“Now that isn’t necessarily because folks are now wasting more water. It’s because it’s been hot and dry,” said Dana Friehauf, acting water resources  manager for the San Diego County Water Authority.

When temperatures rise, so does water use, Friehauf said. The past six months in San Diego were the warmest ever recorded for that time period. May alone was more than 5 degrees above average at Lindbergh Field, accordin to the National Weather Service.

The extreme drought is expected to intensify as the region enters its hottest and driest months of the year, carrying a three-year rainfall deficit of nearly a foot.


Read more…

Paul McCartney to Perform at Petco Park

Paul McCartney has added another date to summer’s hottest ticket: the Out There world tour has confirmed a Sept. 28 stop at Petco Park — marking McCartney’s first concert in the city since the Wings Over America tour passed through in 1976.

The Out There tour features music from the most beloved catalog in popular music, as McCartney performs songs spanning his entire career — as a solo artist, member of Wings and of course as a Beatle. The set list will also include material from his most recent studio album “NEW,” a global hit upon its release last year.

This will be the first full-venue concert at Petco Park since Madonna played the ballpark on Nov. 4, 2008. With the stage located in center field, and tickets ranging in price from $23 to $253.50, capacity for the Paul McCartney show will be just over 42,000.

Tickets will be on sale to the general public starting July 18 at 10 a.m.  Tickets will be available at and all Ticketmaster locations.

La Fuente Student Center Director Appointed

Amy Heald

Amy Heald

OCEANSIDE — Springs Charter Schools has named Amy Heald as its new director for its La Fuente Student Center. Opening in August, the center will offer Springs’ new Dual Immersion Spanish English 50/50 Program. It is designed for native English speakers and native Spanish speakers and their parents who want to learn a second language.  The program will serve grades Transitional Kindergarten (TK) through 5th grade.

Heald has a bachelor’s degree from Williams College, and a master’s degree and BCLAD teaching credential from Claremont Graduate School. She has had more than 20 years of teaching experience, from kindergarten to adult.  Her career emphasis has been on second language acquisition, particularly English and Spanish.  Most recently, she served as acting executive director of Mountain Peak Charter School in Vista.


City, County Offer Residents Financial Help to Go Green

City and county officials on Wednesday urged homeowners to plug into PACE, a new loan program  aimed at reducing energy and water use.

“This program makes it easier for many consumers to save money and go green, opening the door to more rooftop solar panels, more energy-efficient windows and other improvements,” said Dianne Jacob, chairwoman of the county Board of Supervisors.

Loans are available to many homeowners with the help of  HERO, a program offered by San Diego-based Renovate America.  PACE, or Property Assessed Clean Energy, loans approved through HERO and other lending programs are repaid through property tax assessments, the county said.

PACE loans are available starting this week in the cities of San Diego, El Cajon and Escondido, along with the region’s unincorporated areas.

Carlsbad, Lemon Grove, Oceanside, San Marcos, Solana Beach and Vista launched similar efforts this year and have already funded nearly $5 million in energy-saving projects, the county said.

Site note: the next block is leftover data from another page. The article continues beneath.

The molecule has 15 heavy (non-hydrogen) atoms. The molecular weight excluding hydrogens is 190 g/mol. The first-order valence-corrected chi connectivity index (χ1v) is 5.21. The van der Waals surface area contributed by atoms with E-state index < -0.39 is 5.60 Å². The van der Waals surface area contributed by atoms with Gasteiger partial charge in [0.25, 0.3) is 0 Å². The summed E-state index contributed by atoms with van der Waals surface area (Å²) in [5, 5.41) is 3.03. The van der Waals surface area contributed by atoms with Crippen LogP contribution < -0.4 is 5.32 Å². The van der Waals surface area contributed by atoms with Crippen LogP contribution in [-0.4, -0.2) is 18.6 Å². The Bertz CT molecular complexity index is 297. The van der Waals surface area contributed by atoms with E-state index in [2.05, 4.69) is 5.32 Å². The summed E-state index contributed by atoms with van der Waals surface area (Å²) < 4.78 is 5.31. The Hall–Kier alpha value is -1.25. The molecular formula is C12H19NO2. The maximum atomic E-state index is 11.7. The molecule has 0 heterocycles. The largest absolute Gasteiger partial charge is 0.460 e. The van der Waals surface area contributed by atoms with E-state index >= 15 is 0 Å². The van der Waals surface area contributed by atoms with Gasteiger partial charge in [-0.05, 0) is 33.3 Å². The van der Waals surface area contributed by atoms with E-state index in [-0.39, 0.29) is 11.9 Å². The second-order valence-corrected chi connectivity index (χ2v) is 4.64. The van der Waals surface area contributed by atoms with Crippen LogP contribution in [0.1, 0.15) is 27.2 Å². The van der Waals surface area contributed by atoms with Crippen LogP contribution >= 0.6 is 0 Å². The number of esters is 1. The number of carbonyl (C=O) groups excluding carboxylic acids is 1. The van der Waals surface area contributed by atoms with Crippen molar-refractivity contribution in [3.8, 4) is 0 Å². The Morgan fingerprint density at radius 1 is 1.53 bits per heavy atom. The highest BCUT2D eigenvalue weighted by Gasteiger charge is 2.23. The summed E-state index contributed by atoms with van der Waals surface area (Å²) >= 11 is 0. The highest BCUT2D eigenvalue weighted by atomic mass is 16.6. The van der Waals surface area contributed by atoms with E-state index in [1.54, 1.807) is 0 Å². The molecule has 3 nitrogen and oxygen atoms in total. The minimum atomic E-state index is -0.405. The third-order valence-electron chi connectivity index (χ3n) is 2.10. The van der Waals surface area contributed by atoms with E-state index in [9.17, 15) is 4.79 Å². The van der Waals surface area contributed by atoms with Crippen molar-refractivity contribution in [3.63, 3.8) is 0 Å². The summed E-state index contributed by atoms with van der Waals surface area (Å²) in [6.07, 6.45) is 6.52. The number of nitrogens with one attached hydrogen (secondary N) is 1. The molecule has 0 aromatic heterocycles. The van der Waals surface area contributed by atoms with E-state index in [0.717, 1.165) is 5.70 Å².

To apply for HERO, go to or call (855) 437-6411.

— City News Service

Auditor Faults City’s Emergency Management System

San Diego’s independent auditor faulted the city’s emergency management system for poor coordination and readiness in a report released Wednesday that said federal funding could be lost. Eduardo Luna, San Diego’s first city auditor since a 2008 vote established the office, said in a 34-page report that more than two dozen city departments needed to improve their coordination with the city’s Office of Homeland Security.

Port of S.D. Makes America’s Cup Shortlist

San Diego has been shortlisted as one of two final potential host cities for the 35th America’s Cup, according to the organizers of the renowned sailing event.

 The Port of San Diego is the lead agency carrying forward the region’s bid for hosting the event.

 “Both Bermuda and San Diego have made very compelling cases to be the host for the next America’s Cup,” said Russell Coutts, director of the America’s Cup Event Authority. “We will be in good hands with either venue.”

North Tower of Harrah's Resort Southern California

North Tower of Harrah’s Resort Southern California

California comfort with Las Vegas pizzazz

If you’re looking for an interesting combination of  California sunshine and  the pizzazz of Las Vegas, jump in your jitney and motor on out to Harrah’s Resort Southern California.

The folks at Harrah’s call it “Palm Vegas.” There’s a little bit of relaxation, sunshine, the California-comfortable vibe of Palm Springs (and San Diego!) and the high energy of being in Las Vegas, without being in Las Vegas.

How do you beat that?  Harrah’s is close in, a hop, skip and a jump from Escondido and a stone’s throw from Valley Center.

Read more…

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Voice Your Opinion

We Want Your Opinions on San Diego’s Big Issues In the coming months, Probosky Research (one of California’s leading opinion research firms) will continue its partnership with SD METRO to survey San Diego residents about topics of interest to our readers. We’d like to throw open the door for suggestions for topics. What do you want to know? What do you think you know, but aren’t sure? What are you certain you know, but want to prove it beyond doubt? Ideally, we’d like to see questions that have to do with public policy.

Some areas may include Mayor Filner’s first 100 days job performance, should the city be responsible for economic growth and the creation of new jobs, how important are infrastructure improvements to our daily lives (streets and bridges, etc.), how important is water independence, how satisfied are residents with public transit or how do city residents value Balboa Park and other open spaces? Do you believe the City Council should revive the Plaza de Panama plan for Balboa Park?

You can email Probolsky Research directly with your ideas: